Before I landed my current job working remotely for Citrix Systems, I was a free-lance technical writer for about ten years, and I had a page designed to draw in business. Yesterday, I finally got around to ripping all the irrelevant stuff out, and what remains are a few articles about my life as a technical writer and technical writing in general. Check it out!
Technical writing is a very strange line of work. It centers around the intersection between product development and publishing, two very different lines of work.
Then there’s the fundamental problem of writing: it’s hard. It’s almost impossible to get started, and it’s easy to stop. Once you’re in the zone, you don’t want to stop until you’re done. It’s “lock yourself in your office and turn off the phone” work. Different writers have different ways of coping with the problem, which, taken as a whole, tend to explain why people think we’re weird.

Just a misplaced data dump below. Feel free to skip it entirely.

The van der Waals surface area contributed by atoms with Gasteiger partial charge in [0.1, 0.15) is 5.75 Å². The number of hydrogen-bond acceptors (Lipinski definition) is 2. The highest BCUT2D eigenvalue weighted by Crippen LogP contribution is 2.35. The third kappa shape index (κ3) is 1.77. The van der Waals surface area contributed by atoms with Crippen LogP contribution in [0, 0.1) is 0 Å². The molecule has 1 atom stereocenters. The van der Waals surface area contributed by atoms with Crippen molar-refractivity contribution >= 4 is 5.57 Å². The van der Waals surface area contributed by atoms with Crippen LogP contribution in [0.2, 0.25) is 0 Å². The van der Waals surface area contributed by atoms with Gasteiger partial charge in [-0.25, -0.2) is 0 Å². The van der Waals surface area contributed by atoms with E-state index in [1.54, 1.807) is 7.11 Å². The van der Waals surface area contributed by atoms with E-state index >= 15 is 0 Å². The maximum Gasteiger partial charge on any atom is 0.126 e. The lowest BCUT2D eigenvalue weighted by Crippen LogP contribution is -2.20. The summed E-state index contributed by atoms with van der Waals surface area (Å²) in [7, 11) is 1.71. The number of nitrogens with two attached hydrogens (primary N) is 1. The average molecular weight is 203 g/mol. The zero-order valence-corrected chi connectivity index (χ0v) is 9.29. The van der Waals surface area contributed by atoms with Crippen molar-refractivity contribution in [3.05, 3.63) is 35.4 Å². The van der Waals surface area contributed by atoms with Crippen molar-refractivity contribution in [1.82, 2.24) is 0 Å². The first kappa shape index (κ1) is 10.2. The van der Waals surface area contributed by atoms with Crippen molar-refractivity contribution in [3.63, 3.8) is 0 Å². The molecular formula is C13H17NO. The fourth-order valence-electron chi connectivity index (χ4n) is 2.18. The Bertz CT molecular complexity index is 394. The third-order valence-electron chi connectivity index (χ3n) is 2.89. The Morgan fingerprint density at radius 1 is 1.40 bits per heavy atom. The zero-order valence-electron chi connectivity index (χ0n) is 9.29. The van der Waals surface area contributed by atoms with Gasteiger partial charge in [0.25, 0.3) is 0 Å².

I like the “total immersion” method of technical writing: learn everything I can about the topic so that when I start writing, I can plow through to the end without stopping. But that’s just one of many approaches.
One thing that surprises people is that there really isn’t any difference between “technical writing” and “nonfiction writing” in terms of how the actual writing step works. Technical writing just means that you’re writing how-to stuff about a product (mostly user’s guides and reference manuals) and you’re probably being paid by the product’s manufacturer. In othe words, a book about bass fishing is technical writing if its title is “Catching Bass with the Gizmo Complete Bass Fishing System,” but it’s not if the title is, “Backwoods Bass-Fishing Secrets.” This means that general nonfiction writing skills all transfer to technical writing and vice versa.
My technical writing site is HighTechWriting.com.